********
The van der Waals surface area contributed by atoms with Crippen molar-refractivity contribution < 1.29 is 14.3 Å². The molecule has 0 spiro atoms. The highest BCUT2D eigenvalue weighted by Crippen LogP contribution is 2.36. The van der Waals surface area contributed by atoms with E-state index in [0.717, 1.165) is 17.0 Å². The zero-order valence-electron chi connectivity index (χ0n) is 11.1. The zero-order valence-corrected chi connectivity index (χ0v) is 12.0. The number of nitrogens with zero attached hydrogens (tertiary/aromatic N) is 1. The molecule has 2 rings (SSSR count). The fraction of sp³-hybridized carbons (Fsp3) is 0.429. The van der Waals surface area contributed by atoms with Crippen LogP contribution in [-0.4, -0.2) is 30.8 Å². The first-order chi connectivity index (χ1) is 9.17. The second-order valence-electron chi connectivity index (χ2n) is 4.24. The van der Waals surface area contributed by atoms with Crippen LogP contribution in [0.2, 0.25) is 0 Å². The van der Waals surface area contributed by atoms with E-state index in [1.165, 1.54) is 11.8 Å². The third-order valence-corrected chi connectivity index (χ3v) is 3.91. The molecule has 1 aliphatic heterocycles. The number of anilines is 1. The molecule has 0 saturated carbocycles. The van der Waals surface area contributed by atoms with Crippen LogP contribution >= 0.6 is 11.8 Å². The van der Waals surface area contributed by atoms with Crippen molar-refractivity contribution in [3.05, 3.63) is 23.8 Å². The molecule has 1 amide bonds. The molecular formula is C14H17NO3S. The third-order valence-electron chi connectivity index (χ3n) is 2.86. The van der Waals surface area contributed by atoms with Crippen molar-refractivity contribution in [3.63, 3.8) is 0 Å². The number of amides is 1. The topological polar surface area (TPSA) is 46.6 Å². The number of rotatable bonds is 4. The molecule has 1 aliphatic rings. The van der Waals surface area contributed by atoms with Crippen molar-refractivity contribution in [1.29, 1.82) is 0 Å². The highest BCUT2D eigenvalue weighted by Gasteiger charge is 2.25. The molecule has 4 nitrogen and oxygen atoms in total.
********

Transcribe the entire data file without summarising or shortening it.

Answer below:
The van der Waals surface area contributed by atoms with Crippen molar-refractivity contribution < 1.29 is 14.3 Å². The molecule has 0 spiro atoms. The highest BCUT2D eigenvalue weighted by Crippen LogP contribution is 2.36. The van der Waals surface area contributed by atoms with E-state index in [0.717, 1.165) is 17.0 Å². The zero-order valence-electron chi connectivity index (χ0n) is 11.1. The zero-order valence-corrected chi connectivity index (χ0v) is 12.0. The number of nitrogens with zero attached hydrogens (tertiary/aromatic N) is 1. The molecule has 2 rings (SSSR count). The fraction of sp³-hybridized carbons (Fsp3) is 0.429. The van der Waals surface area contributed by atoms with Crippen LogP contribution in [-0.4, -0.2) is 30.8 Å². The first-order chi connectivity index (χ1) is 9.17. The second-order valence-electron chi connectivity index (χ2n) is 4.24. The van der Waals surface area contributed by atoms with Crippen LogP contribution in [0.2, 0.25) is 0 Å². The van der Waals surface area contributed by atoms with E-state index in [1.165, 1.54) is 11.8 Å². The third-order valence-corrected chi connectivity index (χ3v) is 3.91. The molecule has 1 aliphatic heterocycles. The number of anilines is 1. The molecule has 0 saturated carbocycles. The van der Waals surface area contributed by atoms with Crippen LogP contribution >= 0.6 is 11.8 Å². The van der Waals surface area contributed by atoms with Crippen molar-refractivity contribution in [3.05, 3.63) is 23.8 Å². The molecule has 1 amide bonds. The molecular formula is C14H17NO3S. The third-order valence-electron chi connectivity index (χ3n) is 2.86. The van der Waals surface area contributed by atoms with Crippen molar-refractivity contribution in [3.63, 3.8) is 0 Å². The number of amides is 1. The topological polar surface area (TPSA) is 46.6 Å². The number of rotatable bonds is 4. The molecule has 1 aliphatic rings. The van der Waals surface area contributed by atoms with Crippen molar-refractivity contribution in [1.29, 1.82) is 0 Å². The highest BCUT2D eigenvalue weighted by Gasteiger charge is 2.25. The molecule has 4 nitrogen and oxygen atoms in total.